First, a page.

How Does a Convertible Range Hood Work?

Convertible range hoods can be ducted or duct-free. There are quite a few convertible range hood models. Some of these are:

  • Under-cabinet hoods- These are the most common of convertible range hoods and are installed on the underside of a cabinet above the cooking range.
  • Wall-mount hoods- These are quite like under-cabinet hoods and the only difference that instead of the underside of a cabinet, they are wall mounted.
  • Island hoods- These are installed above the hot plates on the kitchen island
  • Downdraft hoods- These fit into a counter next to the cooktop.

How Does a Convertible Range Hood Work

It can vent through the wall or the ceiling using a duct. A convertible range hood can be converted to a ductless hood where the air is filtered and blown back into the kitchen. Exhausts are mounted on both the top and the rear. To operate in the duct-free mode,

Summing It Up

A range hood has great utility. It provides a pleasant, cool cooking environment without pollutants such as smoke and fumes getting into your eyes. Your kitchen is always clean, free of bad odors and surfaces of cabinets, countertops grease-free. Most importantly, it is vital for the safety of your family by eliminating health hazards. Do not hesitate about having one installed. The type is your choice depending on your budget and the layout of your kitchen.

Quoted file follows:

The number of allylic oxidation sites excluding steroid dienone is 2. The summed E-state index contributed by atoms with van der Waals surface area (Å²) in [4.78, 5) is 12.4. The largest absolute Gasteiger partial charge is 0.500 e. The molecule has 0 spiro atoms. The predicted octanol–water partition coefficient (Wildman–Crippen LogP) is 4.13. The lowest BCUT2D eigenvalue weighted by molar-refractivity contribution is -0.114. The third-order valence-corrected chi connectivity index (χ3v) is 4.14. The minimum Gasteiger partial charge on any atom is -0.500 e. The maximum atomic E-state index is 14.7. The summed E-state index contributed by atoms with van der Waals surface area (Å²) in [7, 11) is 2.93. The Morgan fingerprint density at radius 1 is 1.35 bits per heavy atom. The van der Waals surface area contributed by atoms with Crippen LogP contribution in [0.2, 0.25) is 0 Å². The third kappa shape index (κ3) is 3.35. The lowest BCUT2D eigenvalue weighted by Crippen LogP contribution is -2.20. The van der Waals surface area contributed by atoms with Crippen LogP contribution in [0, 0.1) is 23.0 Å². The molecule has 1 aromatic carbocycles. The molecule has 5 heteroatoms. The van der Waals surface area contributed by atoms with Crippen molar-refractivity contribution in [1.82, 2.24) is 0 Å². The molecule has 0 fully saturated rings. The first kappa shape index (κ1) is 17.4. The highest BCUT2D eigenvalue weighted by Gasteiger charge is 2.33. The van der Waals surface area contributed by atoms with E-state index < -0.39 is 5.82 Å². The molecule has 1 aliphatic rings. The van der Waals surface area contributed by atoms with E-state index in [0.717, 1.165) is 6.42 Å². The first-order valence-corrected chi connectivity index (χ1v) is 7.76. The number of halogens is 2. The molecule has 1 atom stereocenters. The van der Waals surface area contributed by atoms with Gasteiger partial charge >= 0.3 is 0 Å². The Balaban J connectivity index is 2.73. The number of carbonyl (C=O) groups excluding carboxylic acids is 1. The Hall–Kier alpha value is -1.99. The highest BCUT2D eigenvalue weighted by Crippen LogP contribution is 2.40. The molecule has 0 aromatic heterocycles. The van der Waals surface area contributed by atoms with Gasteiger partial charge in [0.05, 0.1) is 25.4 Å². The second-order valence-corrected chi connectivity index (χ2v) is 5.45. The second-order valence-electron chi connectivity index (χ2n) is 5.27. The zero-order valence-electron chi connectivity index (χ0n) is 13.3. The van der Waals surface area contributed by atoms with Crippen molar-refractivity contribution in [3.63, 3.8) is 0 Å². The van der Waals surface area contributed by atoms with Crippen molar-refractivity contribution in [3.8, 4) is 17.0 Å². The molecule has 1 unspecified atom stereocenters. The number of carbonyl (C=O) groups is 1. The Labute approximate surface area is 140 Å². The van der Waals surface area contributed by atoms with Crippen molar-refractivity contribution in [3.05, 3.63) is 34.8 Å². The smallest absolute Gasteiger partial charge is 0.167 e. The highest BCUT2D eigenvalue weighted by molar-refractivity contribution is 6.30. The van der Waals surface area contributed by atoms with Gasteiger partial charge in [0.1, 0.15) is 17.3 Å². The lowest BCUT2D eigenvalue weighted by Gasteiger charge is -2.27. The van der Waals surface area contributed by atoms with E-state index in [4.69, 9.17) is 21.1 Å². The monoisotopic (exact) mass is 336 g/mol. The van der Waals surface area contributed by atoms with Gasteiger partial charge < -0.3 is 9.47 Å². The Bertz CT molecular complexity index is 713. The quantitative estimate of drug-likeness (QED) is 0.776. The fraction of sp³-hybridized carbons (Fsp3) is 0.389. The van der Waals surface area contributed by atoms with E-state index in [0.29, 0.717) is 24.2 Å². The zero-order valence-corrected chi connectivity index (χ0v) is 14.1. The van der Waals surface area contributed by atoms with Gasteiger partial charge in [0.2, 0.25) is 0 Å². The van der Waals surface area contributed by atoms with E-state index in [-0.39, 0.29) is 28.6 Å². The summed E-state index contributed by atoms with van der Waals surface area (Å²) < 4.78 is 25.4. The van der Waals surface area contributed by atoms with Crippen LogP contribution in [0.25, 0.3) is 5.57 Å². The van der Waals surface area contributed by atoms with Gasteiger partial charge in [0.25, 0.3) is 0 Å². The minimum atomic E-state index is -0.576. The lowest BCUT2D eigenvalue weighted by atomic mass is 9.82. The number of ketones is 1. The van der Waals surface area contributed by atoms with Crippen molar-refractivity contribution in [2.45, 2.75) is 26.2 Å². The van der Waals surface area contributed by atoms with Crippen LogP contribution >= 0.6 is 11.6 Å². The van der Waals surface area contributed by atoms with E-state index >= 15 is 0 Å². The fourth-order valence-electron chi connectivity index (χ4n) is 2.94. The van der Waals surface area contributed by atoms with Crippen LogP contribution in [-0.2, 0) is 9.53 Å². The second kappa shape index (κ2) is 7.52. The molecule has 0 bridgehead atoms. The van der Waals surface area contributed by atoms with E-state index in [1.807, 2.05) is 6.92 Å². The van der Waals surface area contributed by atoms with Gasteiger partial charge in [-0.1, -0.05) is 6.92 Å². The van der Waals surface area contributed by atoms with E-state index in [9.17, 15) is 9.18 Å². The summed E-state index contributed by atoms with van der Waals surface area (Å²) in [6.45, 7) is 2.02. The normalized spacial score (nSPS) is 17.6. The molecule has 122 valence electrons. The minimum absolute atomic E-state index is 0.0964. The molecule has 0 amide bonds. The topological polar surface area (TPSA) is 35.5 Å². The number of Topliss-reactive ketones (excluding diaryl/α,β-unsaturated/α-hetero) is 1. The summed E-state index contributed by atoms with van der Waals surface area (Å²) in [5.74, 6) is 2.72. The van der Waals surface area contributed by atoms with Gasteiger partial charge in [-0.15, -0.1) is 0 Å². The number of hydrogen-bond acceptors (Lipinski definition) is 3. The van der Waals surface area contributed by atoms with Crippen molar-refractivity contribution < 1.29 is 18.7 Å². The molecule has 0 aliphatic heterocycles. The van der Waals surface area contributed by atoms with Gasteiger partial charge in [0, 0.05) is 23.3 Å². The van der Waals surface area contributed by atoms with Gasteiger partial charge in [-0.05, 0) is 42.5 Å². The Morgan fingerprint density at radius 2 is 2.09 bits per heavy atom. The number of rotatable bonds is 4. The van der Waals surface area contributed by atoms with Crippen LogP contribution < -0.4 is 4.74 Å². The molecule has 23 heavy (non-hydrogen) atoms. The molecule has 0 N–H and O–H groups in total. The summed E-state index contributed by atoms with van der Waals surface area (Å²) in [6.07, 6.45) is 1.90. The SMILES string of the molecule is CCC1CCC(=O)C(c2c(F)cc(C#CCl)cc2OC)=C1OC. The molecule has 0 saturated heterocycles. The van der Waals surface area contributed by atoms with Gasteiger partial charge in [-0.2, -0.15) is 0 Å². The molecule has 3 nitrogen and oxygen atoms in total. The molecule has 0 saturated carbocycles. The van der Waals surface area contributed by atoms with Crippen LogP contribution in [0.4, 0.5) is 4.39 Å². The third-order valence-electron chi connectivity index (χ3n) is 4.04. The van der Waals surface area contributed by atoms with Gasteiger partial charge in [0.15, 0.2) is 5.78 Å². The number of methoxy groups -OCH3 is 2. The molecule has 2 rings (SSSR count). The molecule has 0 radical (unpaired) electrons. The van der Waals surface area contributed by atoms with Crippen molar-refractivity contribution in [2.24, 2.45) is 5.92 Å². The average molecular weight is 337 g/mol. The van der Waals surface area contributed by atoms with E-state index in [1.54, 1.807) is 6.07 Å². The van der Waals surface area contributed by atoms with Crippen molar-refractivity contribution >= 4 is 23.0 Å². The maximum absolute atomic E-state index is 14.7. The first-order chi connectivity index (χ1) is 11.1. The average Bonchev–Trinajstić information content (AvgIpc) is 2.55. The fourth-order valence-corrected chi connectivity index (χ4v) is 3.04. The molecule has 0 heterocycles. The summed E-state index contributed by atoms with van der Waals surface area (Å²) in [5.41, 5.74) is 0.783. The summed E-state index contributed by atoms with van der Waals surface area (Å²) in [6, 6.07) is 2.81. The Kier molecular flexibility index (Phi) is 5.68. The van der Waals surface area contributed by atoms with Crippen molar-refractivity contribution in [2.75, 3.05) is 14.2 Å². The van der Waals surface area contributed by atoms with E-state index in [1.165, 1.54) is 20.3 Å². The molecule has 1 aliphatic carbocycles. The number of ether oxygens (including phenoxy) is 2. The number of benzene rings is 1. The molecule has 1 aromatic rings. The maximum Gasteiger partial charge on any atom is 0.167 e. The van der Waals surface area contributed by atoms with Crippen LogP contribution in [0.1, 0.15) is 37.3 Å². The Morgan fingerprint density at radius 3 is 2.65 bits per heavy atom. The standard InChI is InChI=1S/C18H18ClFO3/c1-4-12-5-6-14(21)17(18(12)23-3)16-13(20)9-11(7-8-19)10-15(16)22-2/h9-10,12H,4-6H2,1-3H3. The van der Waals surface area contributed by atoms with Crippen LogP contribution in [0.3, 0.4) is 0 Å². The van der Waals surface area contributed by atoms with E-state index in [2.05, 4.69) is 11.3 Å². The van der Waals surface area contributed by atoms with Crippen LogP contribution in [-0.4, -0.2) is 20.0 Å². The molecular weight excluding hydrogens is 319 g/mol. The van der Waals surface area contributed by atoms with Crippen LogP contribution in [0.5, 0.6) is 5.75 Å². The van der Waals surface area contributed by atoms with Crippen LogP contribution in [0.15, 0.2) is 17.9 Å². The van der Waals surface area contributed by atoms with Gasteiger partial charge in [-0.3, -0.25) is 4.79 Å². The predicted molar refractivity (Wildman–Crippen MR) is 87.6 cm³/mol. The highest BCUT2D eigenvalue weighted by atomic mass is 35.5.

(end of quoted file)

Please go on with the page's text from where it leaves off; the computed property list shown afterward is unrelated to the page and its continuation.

1. Do I really need a range hood in my kitchen?

Ans: It is mandatory in some residential areas. You will need to check on that first. But installing a range hood is highly recommended for your health. Also, you can cook in comfort without smoke and other irritants in your eyes.

2. How does an under-cabinet range hood work?

Ans: These types of hoods are exactly located as the name says it; under the cabinet located over the range. They can be either ducted or duct-free.

3. How to know if my range hood’s really working?

Ans: There is a simple test to determine if the hood is drawing air. Hold a piece of paper under the hood after turning it on. If it is sucked up to the grill, the range hood is working fine.

About the author

Isabel Fernandez

A Beloved Wife with A Culinary Degree

Hi, I’m Isabel. Let me utter a few words to describe myself. I am not into cooking as a professional. Then why did I pursue institutional education in this field? To be honest, I didn’t want to be a typical woman who cooks to eat without putting much sense to the culinary factors. My husband and I’ve been conscious of our food habits (of the taste actually) since the time we tied the knot. Our primary goal has always been to tongue delicious and nutritious recipes. Although I’m not a nutritionist, I do care about those life-saving agents. I got immensely familiar with dishes, especially the ones based on meats and the different tools and ingredients that make what our senses desire the most. Do you want my experience to guide you through any of these? Follow my posts on this website!